In season four of How I Met Your Mother, Ted Mosby quits his architecture job to start his own firm. Robin continually chastises Ted for doing everything but calling clients and working on projects.
Throughout the episode, Ted finds many ways to avoid work. He chooses the official pens for use by his solo firm (then changes his mind). He goes on “Wisdom Walks” to listen and absorb inspiration from the world around him. Ted even hires an assistant to remove distractions so he can “focus”.
Does any of this sound familiar?
Similar to Ted, writers will find a million writing-adjacent things to avoid putting words to page. Typically working from home, we are fantastic procrastinators. Here are four ways writers procrastinate and tips to overcome them.
In Dare to Lead Brené Brown defines numbing as “food, work, social media, shopping, television, video games, porn, and booze”. Numbing is everything we do “chronically and compulsively” to escape reality for a moment.
Numbing is an easy way to avoid writing. Sit down to watch an episode of How I Met Your Mother and, before you realize, you’re in season four seeing Ted Mosby procrastinate.
There’s no judgement because everyone numbs (clearly). I have no statistical proof, but I’d venture to guess numbing is the most common form of procrastination and it’s a tough one to conquer.
Brown’s advice to cure numbing? Lean into the discomfort we often mask with numbing.
Instead of asking ourselves “What’s the quickest way to make these feelings go away?,” ask, “What are these feelings and where did they come from?”Brené Brown
A daily journal habit is a great numbing cure. Processing your thoughts and feeling through writing not only keeps the focus on personal growth but strengthens your writing muscles too. It’s a win win!
Another common form of procrastination is marketing our previous writing. Instead of writing, we spend a ton of time marketing our existing work or endlessly tweaking the design of our websites. I might have spent an entire day coding a Siri Shortcut to tweet links to old articles.
This form of procrastination is troublesome because we’re doing necessary work. Marketing our writing is important, especially when our income is at stake. When marketing becomes our sole focus, we enter Ted Mosby territory procreating our primary responsibility.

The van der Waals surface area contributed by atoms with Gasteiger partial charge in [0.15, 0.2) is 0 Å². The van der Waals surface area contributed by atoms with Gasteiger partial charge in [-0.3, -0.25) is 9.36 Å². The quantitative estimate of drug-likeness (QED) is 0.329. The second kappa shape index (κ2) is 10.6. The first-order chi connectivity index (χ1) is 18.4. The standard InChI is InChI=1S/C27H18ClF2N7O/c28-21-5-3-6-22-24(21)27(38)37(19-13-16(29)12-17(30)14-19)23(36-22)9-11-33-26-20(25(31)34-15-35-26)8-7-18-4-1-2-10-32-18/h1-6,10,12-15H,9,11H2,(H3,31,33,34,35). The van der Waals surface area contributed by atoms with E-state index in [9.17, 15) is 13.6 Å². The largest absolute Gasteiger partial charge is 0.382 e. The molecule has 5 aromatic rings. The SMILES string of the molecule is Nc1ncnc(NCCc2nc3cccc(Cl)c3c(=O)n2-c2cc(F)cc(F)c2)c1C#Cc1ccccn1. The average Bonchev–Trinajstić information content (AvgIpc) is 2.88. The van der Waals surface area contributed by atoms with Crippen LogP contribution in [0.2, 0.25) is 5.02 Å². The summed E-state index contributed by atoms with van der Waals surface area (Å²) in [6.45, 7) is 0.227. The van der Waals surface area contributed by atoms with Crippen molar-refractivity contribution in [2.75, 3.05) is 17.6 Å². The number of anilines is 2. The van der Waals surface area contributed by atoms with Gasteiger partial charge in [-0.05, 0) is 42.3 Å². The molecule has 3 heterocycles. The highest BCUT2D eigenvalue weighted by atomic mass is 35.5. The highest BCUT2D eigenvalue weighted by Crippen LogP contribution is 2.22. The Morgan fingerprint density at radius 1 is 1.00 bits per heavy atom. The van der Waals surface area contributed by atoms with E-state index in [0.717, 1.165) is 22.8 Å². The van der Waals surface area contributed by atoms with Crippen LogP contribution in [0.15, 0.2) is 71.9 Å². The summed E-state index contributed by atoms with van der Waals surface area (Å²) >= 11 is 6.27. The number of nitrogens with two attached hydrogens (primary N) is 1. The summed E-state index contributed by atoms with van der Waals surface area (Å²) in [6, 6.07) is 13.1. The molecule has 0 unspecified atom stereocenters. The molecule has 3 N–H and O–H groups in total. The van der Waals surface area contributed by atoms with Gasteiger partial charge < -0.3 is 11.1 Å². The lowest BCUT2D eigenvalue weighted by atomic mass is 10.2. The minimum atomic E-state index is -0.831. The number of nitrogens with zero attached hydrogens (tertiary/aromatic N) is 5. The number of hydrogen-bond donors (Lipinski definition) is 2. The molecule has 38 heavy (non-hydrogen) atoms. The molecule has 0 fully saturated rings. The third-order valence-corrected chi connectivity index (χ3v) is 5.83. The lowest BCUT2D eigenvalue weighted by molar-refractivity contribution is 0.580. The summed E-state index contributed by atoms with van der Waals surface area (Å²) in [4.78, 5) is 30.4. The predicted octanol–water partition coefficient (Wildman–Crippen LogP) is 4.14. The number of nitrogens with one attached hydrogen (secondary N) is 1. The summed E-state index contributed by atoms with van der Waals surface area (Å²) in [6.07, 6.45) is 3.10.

The cure for over-marketing isn’t to avoid it, it’s scheduling it.
Whether writing is your full-time job or a part-time hobby, it’s important to approach it with a plan. If you’ve got all day, give yourself an hour for marketing time. Maybe that’s your after hours focus on Thursdays. Schedule time that works for you while leaving plenty of time to write. No matter how good you are at marketing, you ultimately need something to market.
“Goldilocks and the Three Bears” is almost 200-years old, but it contains truth for our modern world. Writers are looking for the app/notebook/pen/coffee shop/whatever that fits just right. We move from thing to thing until we discover the perfect one.
Over the last year, I’ve changed my writing home three times. After a long stint with Ulysses I switched to iA Writer. I also attempted a physical notebook, but let’s not kid ourselves — my handwriting is atrocious.
Each new app has a million settings to tweak. What font should I use? Do I want to highlight sentences or paragraphs when typing? What about the color scheme and output settings? A new app (or pen or coffee shop or thing of choice) brings a world of possibility. We can justify time spent making these choices because eventuallythey will enable us to be more productive. But at the moment? It’s just another form of procrastination.
The cure here? Ignore our inner Goldilocks and stop looking for perfect. Instead, we need to find something that fits pretty well and just start writing. It might not be the perfectly weighted ink stroke or an app that has every preferred feature. But if it works enough to allow the words to flow? Well, that should be enough.
Like marketing, tapping into the writing community is important for every writer. This connection is the reason The Writing Cooperative exists. There’s also #WritingCommunity on Twitter and countless writing groups on Facebook and LinkedIn. Finding community and interacting with other writers is important, but getting lost in a black hole is procrastination.
You know how it goes: you pull up your favorite writing group page to check out the latest comments. You spend a few minutes interacting with people and that red bubble pops up. Before you realize it, thirty-minutes have gone by and you’re looking at your college roommate’s vacation pictures. It sucked you in.
The black hole steals time easier than all the other procrastination methods. Short of deleting our accounts, it’s also really difficult to cure. We want to connect with friends and the writing community but we don’t want to put off writing. So what do we do?
Thankfully, the cure doesn’t rely on our own self discipline. We can use tools like Apple’s Screen Time or Facebook’s activity monitor to keep tabs on (and turn off) our access to these services. When you know the app turns off in fifteen minutes, you get in and connect with your community and get out.
The writing team for How I Met Your Mother understood how creatives procrastinate and gave Ted Mosby every excuse in the book. The writers also understood getting over ourselves. At the end of the episode Ted sat at his desk and got to work.
We can learn from Ted what procrastination looks like, we can also learn that sometimes we just have to sit down and begin. Yes, writing might be difficult and yes procrastination sounds more fun, but if we claim to be writers, we write.